You can now find people celebrating Popeye as a nonbinary icon across Twitter and Reddit. What brings the most light to my day, honestly, is that this isn’t a retcon. No, this theory is seaworthy, based in some of the oldest of these comics. I can’t wait to see what the current creators of Popeye have to say next Nonbinary Day.

Before you go! Autostraddle runs on the reader support of our AF+ Members. If this article meant something to you today — if it informed you or made you smile or feel seen, will you consider joining AF and supporting the people who make this queer media site possible?

Join AF+!


Nico Hall is Autostraddle's and For Them's Membership Editorial and Ops Dude, and has been working in membership and the arts for over a decade. They write nonfiction both creative and the more straightforward variety, too, as well as fiction. They are currently at work on a secret project. Nico is also haunted. You can find them on Twitter and Instagram. Here's their website, too.

Nico has written 227 articles for us.


  1. Anyone else have the Popeye shaving kit toy as a child in the 80’s? It was my favorite bath time toy until my mom took it away because I was using all her shaving cream to shave my face like Popeye.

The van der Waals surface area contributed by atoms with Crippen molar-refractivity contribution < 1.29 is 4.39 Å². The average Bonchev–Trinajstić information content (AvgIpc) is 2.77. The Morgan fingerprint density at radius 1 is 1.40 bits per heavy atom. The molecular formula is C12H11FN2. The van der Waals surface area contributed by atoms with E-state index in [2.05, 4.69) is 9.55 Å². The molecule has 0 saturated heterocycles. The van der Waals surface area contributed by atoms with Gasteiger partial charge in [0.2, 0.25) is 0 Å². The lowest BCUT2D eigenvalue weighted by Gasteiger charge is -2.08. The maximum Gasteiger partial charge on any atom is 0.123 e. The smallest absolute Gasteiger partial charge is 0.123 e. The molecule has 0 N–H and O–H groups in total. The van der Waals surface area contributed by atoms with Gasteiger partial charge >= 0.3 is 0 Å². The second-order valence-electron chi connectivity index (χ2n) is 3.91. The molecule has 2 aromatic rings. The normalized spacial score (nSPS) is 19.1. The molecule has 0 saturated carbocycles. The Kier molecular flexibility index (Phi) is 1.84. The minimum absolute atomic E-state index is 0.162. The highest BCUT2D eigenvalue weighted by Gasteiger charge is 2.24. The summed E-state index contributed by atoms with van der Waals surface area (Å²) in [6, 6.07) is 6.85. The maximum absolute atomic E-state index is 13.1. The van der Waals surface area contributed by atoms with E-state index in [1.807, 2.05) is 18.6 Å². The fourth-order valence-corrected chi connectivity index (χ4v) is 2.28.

2. This is the kind of journalism that makes me even prouder to support Autostraddle.
    And yet! With the sentence “Popeye is, objectively, a small skinny person with tattooed arms who somehow gains strength by ingesting something, not just by having a body that was inherently strong.” I hoped the article would be longer and delve into crazy (lovely) theories that Popeye and Olive Oyl are t4t sweeties. But alas, I guess serious journalism sticks to facts.

  3. We’re not upset because we think Popeye is actually nonbinary. We’re upset because, ‘Ugh, THIS again…’

    This old, stale, Tumblr routine of fandoms claiming a character for their own, based on microscopic crumbs. It’s uncreative. It’s annoying in the exact same way all the insane Onceler selfcest was. Because you can’t just have it, you have to proclaim it obnoxiously as possible.

    I’ve seen furries draw bizarrely warped kink versions of every character you can imagine. ALMOST NEVER do they claim the character canonically IS that. That’s the difference. A furry artist 1) actually creates something even if it’s just fanart, and 2) is humble enough to acknowledge it AS fanart. I never see furries saying, ‘Nintendo needs to recognize that Fox and Falco really ARE homosexual partners who like to grow to giant size and stomp on skyscrapers! The evidence is everywhere!’

    The one exception is an artist I know of who absolutely insists that Bunnie Rabbot is canonically trans, based on a handful of old model sheets. And their wordy, preachy art is immediately more insufferable than all other artists who draw Rule 63 of Sonic characters. And my god that’s saying something.

Contribute to the conversation...

Yay! You've decided to leave a comment. That's fantastic. Please keep in mind that comments are moderated by the guidelines laid out in our comment policy. Let's have a personal and meaningful conversation and thanks for stopping by!